Compact Cordless Drills
Although you can buy larger (and smaller) drills, a compact 18- or 20-volt tool handles any job in the shop with ease. These tools have plenty of power, yet come in a size much easier to use building projects than bulkier full-size models. To find the best of the compact cordless drills, we tested 16 popular models head-to-head in the WOOD® shop. Spoiler alert: Even the lowest-ranked drill will perform adequately in your shop, but several models really stand out.
Dial up the power
Battery voltage tells you the rated power of each drill, but there’s more to it than that. Brushless motors generally deliver greater power output and battery runtime, while generating less motor- and battery-killing heat, than standard carbon-brush motors. Eleven of the 16 tested drills use brushless motors. (Download the full comparison chart for our 18-and 20-volt cordless drill shop test.)
All of the test models have enough power to drill holes in hardwood and drive screws, but some pack more power than others. To compare each tool’s torque, we drove successively larger-diameter 2"-long lag screws into pressure-treated pine 4×4s. All the models easily seated a 1⁄4 " lag, and only two failed to drive a 3⁄8 " lag to full depth (Festool T 18+3 Li 3.1 I-Compact and Ryobi P1811); another failed to seat a 1⁄2 " lag (Hercules 56534). At the top of the range, six models proved capable of fully seating 5⁄8 " lags: Bosch GSR18V-535CN, DeWalt DCD791D2, Makita XFD12R, Metabo HPT DS18DBFL2, Milwaukee 2801-22CT, and Ridgid R86009K. You might never need that much torque, but it’s good to know they’re capable of it.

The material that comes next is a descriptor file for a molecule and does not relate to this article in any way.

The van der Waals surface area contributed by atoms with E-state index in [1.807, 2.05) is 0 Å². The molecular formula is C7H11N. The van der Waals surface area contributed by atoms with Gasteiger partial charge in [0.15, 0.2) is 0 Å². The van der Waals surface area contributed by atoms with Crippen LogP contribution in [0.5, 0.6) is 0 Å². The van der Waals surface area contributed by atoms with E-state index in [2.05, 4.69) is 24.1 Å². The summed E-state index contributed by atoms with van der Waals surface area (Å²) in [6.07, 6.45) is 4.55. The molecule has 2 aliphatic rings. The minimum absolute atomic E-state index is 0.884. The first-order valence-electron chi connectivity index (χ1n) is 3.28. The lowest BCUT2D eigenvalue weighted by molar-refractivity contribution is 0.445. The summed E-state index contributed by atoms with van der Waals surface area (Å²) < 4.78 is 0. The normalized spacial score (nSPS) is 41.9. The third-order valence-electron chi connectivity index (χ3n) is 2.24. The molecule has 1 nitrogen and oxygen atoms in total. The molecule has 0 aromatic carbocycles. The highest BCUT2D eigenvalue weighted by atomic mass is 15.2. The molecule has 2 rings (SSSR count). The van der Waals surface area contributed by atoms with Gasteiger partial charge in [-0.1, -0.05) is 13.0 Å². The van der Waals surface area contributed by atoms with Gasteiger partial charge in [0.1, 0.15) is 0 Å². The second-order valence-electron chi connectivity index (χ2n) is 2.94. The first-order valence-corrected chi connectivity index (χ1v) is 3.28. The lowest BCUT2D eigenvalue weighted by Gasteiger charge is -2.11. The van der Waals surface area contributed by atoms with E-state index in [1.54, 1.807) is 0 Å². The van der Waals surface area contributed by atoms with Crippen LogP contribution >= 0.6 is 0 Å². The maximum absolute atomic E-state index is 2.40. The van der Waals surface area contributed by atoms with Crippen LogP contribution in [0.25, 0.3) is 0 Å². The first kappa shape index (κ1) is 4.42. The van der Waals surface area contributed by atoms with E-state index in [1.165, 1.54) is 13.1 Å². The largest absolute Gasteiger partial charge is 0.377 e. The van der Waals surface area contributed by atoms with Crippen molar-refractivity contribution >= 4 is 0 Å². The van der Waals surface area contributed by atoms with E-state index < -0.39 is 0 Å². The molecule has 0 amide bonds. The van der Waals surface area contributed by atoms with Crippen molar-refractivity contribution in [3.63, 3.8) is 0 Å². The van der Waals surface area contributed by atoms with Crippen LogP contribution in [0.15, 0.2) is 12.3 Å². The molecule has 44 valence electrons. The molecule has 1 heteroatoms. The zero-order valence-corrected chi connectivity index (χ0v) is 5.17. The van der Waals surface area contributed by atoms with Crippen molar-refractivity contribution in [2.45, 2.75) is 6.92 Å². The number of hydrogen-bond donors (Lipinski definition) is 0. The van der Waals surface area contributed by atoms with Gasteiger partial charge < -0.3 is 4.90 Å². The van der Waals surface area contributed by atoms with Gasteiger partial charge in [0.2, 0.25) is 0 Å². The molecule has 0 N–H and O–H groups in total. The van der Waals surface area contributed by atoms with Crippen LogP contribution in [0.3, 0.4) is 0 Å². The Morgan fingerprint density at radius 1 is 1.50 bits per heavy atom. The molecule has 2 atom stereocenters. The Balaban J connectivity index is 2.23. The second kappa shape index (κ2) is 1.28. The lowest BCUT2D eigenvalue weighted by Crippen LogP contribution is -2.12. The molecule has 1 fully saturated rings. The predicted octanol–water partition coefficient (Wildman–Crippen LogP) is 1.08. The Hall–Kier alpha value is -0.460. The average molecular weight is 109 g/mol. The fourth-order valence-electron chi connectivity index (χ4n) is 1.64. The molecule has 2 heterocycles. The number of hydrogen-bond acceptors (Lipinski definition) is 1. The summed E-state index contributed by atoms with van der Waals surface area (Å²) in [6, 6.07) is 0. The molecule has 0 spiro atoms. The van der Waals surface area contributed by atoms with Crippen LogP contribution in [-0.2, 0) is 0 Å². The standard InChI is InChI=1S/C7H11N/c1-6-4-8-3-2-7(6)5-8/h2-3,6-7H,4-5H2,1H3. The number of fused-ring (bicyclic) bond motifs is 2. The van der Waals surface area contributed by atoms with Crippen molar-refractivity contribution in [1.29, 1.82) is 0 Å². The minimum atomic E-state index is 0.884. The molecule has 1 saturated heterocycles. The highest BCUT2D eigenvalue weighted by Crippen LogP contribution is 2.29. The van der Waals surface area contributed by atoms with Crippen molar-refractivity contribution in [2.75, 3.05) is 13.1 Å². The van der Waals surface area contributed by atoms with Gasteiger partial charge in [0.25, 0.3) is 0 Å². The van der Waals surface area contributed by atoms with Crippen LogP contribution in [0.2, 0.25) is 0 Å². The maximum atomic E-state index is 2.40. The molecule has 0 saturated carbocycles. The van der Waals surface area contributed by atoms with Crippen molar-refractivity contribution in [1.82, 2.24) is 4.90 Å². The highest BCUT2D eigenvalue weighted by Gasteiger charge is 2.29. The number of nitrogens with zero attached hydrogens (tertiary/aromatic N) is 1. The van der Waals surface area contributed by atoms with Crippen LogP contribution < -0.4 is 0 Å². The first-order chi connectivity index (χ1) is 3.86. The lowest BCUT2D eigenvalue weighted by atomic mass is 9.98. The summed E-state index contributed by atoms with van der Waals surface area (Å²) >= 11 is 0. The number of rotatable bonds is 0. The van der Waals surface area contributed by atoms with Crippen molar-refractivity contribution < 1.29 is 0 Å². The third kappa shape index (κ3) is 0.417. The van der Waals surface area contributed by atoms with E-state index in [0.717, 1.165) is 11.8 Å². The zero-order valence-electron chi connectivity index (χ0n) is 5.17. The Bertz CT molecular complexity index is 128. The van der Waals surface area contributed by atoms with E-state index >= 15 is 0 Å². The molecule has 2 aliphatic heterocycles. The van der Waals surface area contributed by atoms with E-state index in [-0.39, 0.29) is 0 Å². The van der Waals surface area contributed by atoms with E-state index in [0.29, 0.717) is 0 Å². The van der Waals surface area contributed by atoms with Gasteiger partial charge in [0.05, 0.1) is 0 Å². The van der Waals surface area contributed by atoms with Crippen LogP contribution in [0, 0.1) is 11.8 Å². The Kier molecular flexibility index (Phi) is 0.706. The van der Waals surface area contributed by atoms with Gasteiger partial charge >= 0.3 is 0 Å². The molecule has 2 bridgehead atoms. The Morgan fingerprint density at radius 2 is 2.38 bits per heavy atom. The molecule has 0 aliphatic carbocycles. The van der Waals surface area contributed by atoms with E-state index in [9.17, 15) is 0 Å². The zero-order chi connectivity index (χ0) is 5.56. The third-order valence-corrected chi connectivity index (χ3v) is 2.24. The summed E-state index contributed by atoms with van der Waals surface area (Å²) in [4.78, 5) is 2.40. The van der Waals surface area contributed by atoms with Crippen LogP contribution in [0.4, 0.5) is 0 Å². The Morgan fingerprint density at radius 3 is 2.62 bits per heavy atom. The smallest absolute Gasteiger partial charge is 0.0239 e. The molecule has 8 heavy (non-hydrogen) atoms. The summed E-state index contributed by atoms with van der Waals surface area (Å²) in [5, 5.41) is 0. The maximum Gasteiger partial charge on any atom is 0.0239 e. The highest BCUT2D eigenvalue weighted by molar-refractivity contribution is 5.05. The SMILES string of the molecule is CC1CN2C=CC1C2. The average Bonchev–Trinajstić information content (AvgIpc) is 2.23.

Each model has two speed ranges and a variable-speed trigger. You’ll get the most torque in the lower range, which is best for driving screws and drilling holes 11⁄2 " or more in diameter. The high-speed range works best for drilling smaller holes and powering accessories, such as wire wheels and sanding flap wheels.
Most tools run on and on
Several factors determine a drill’s runtime per battery charge: battery amp-hours, motor efficiency, electronic controls, and the strenuousness of the task being performed. The units we tested come with battery packs ranging from 1.3 to 4.0 amp-hours each; we tested all drills with their supplied packs only. Each model will also run on larger battery packs within that company’s voltage platform, giving you longer runtimes.
To gauge runtime, we drilled 1" full-depth holes in 2×6 pine boards, using a new spade bit for each test, drilling until the battery gave out. (See the chart below.) The Skil DL529302 topped that test with an average of 67 holes per charge, followed closely by the Metabo HPT. Long runtimes are important, especially on a job site where outlets can be scarce. But in a woodworking shop, you really only need enough runtime so that you don’t run out of juice before the second battery pack is charged. Longer runtimes may also mean longer battery life, assuming you can get only a certain number of charge cycles on each pack. (Most come with two packs, but the Skil comes with one pack. The Bosch GSR18V-535CN and Hercules sell as bare tools with no battery packs.)